BIOMASS: A broad term covering organic non-fossil material of biological origin which constitutes a renewable energy source. This plant-derived material can be converted into fuels, chemicals, materials and power. Some types are being taken up more actively by industry - eg biofuels made from grain, sugar or vegetable oil - and gradually more cars are being produced worldwide that can run on biofuels or a mix of fuels.
GEOTHERMAL: Geothermal energy uses the heat in the Earth's core - either from rocks and water near the surface or through drilling deep wells. It accounts for only 0.4% of global generating capacity. Hot geothermal water is piped directly into buildings in Iceland to provide heating. Geothermal energy is widely used (directly and indirectly) in several other countries including the US, Philippines, Italy, Mexico, Indonesia, Japan and New Zealand.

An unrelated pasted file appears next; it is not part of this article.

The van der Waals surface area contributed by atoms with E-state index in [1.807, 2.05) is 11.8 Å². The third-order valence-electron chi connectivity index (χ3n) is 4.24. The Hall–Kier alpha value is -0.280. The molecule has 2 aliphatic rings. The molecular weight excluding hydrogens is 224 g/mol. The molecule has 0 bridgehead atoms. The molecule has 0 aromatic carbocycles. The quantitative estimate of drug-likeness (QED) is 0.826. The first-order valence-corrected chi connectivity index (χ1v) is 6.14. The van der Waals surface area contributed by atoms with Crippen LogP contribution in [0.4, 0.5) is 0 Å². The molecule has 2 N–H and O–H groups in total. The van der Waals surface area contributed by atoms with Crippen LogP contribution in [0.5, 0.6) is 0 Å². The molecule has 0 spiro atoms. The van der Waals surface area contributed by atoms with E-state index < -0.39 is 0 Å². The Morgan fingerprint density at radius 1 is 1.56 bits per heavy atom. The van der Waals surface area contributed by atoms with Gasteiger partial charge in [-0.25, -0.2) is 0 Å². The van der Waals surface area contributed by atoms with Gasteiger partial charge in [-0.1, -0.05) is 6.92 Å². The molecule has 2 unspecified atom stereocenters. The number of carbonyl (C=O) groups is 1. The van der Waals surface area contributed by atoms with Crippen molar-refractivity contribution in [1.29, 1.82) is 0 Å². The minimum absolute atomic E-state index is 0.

HYDROGEN: Although not a primary energy source, hydrogen is thought to hold great promise for the future. A carrier of energy, the gas is abundant and non-polluting. However at the moment it takes a lot of electricity to make - either from water or fossil fuels. It is also hard to store and transport.
OCEAN ENERGY: Can potentially generate electricity by using the temperature difference between deep ocean water and surface water which has been warmed by the Sun. One estimate says less than 0.1% of the oceans' solar energy would supply more than 20 times the daily energy consumption of the US. But using this technology lies a long way ahead.